Origin of renewable energy sources [ctd.]
1.4 Tidal power
If you live in a coastal area or if you have ever been to a beach, you might have realized that the ocean is a massive reservoir of water with an unimaginable capacity! The ocean is a really playful place.
Even though the deep sea looks like a calm place the ocean turns to be a wildly overwrought tiger in some locations especially, in the shallow areas.
It interacts with the wind, the Sun and the Lunar leading to different types of disturbances in the sea level and morphology of the ocean.
As we discussed in the previous article, the interaction between the ocean and wind results in ocean currents and waves. In this article, we will discuss another form of ocean energy: Tides!
Tides are formed as a result of the gravitational interaction between the earth and moon. Of cause…. The gravitational interaction between earth and the Sun also causes tides but not as powerful as the tides that caused by the Lunar (Since we are far away from the Sun).
As we all know it, the moon revolves about the earth. Water in the oceans is pulled by the moon’s gravity when moon located just above the ocean. As a result, high tides occur on two sides of the earth simultaneously as shown in above figure. Low tides occur as a compensation, on another two opposite sides at the same time as shown in the same figure. The rise and fall of the sea level that occur twice a day are called tides.
Unlike other forms of ocean energy, tides represent neither direct solar energy nor indirect solar energy. Anyway, tidal power is also a renewable source of energy since tides are continually being replenished naturally. In other words, like all other renewable energy sources, tidal power would never be exhausted.
As long as the earth and noon exist tides would flood onto the shore and recede!
Tidal power has a well-matured technology with a long history compared to any other form of ocean energy. Some countries have already built tidal power barrages to generate electricity.
The first tidal barrage was born in Germany in 1912. However, it was damaged in World War I, unfortunately . One of the famous and oldest tidal barrage built as early as 1966 at La Rance in France is still generating electricity with a power capacity of 240 MW [1, 2]. So it gives an exciting example of a successful tidal barrage built 5 decades ago.
Worldwide tidal power potential has been estimated at 3 TW. Obviously, we can’t install the tidal power devices everywhere since tidal power is highly site-specific. Simply, there are some technological and practical limitations in tidal energy harvesting. Only a few areas in the ocean are technologically and economically viable. Some areas are technologically suitable but are economically impracticable. These technological and economic challenges largely limit the amount of energy that could be harnessed from tides. It has been estimated that less than 3% of the global tidal power capacity is suitable for power generation [2, 3].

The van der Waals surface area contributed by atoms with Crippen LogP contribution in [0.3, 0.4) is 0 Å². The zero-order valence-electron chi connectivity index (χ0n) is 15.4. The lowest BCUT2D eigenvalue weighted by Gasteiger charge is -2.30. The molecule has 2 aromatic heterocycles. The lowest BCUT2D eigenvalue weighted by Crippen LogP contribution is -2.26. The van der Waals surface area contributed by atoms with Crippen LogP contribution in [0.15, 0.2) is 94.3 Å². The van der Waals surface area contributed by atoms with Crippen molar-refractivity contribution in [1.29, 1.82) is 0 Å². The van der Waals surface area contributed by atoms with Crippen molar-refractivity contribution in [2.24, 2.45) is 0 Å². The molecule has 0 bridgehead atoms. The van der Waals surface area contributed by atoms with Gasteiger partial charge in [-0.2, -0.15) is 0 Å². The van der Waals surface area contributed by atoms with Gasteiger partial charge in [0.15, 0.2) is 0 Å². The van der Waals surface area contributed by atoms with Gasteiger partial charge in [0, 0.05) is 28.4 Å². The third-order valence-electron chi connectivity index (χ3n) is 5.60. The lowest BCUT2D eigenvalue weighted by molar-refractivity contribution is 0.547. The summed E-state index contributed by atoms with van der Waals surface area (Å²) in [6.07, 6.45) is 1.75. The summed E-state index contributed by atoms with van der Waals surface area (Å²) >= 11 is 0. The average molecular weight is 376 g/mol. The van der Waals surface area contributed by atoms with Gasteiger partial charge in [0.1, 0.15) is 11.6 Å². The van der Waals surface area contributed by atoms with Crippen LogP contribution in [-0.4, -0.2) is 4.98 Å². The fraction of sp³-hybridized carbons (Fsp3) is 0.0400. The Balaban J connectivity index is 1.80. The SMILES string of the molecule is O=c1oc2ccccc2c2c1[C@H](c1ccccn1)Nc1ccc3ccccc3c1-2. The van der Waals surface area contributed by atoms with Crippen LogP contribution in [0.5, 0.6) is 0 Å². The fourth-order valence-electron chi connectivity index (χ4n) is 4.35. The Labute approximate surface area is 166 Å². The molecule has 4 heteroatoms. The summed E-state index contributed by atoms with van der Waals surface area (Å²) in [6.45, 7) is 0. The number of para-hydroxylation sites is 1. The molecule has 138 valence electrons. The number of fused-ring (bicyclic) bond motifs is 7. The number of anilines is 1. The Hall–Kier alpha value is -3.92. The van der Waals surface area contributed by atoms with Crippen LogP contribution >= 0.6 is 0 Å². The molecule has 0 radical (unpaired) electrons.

It is equal to 90 GW of power!
Some important facts about tidal power
- Tidal power has already become commercially viable and is already being used to generate electricity in commercial scale (France, South Korea, Canada, etc.) [1, 4].
- Several countries are planning to build tidal barrages in near future (the UK, South Korea, Russia, Canada, etc.)
- Garolim tidal power station in South Korea would have a capacity of 500 MW once completed.
- Although worldwide tidal power capacity is 3 TW, the maximum power that could be harnessed would not exceed 90 GW due to technological, environmental, social and economic limitations.
Remark: Global energy demand was around 17.5 TW in 2010 and it would reach 63 TW by next century (2100) according to the recent estimations .
- 1 TW= 1000 GW
- 90 GW 5 % of current global energy demand.
So, what can we conclude?
Tidal power is a renewable energy source. It releases no harmful emission to the environment and therefore, does not intensify the climate change or global warming. However, the practically viable power capacity from tidal power is extremely limited compared to the current global energy demand.
 Kuang, C. P., Huang, H. C., Pan, Y., and Gu, J. (2012). A literature review of tidal power generation with coastal reservoir. In Advanced Materials Research (Vol. 512, pp. 900-904). Trans Tech Publications.
 Esteban, M., and Leary, D. (2012). Current developments and future prospects of offshore wind and ocean energy. Applied Energy, 90 (1), 128-136.
 World offshore renewable energy report 2002–2007. Published by Renewables UK. UK Department of Trade & Industry. Authors: Douglas-Westwood Ltd
 Chong, H. Y., and Lam, W. H. (2013). Ocean renewable energy in Malaysia: The potential of the Straits of Malacca. Renewable and Sustainable Energy Reviews, 23, 169-178.
 Hu, A., Levis, S., Meehl, G. A., Han, W., Washington, W. M., Oleson, K. W., and Strand, W. G. (2016). Impact of solar panels on global climate. Nature Climate Change, 6 (3), 290-294.
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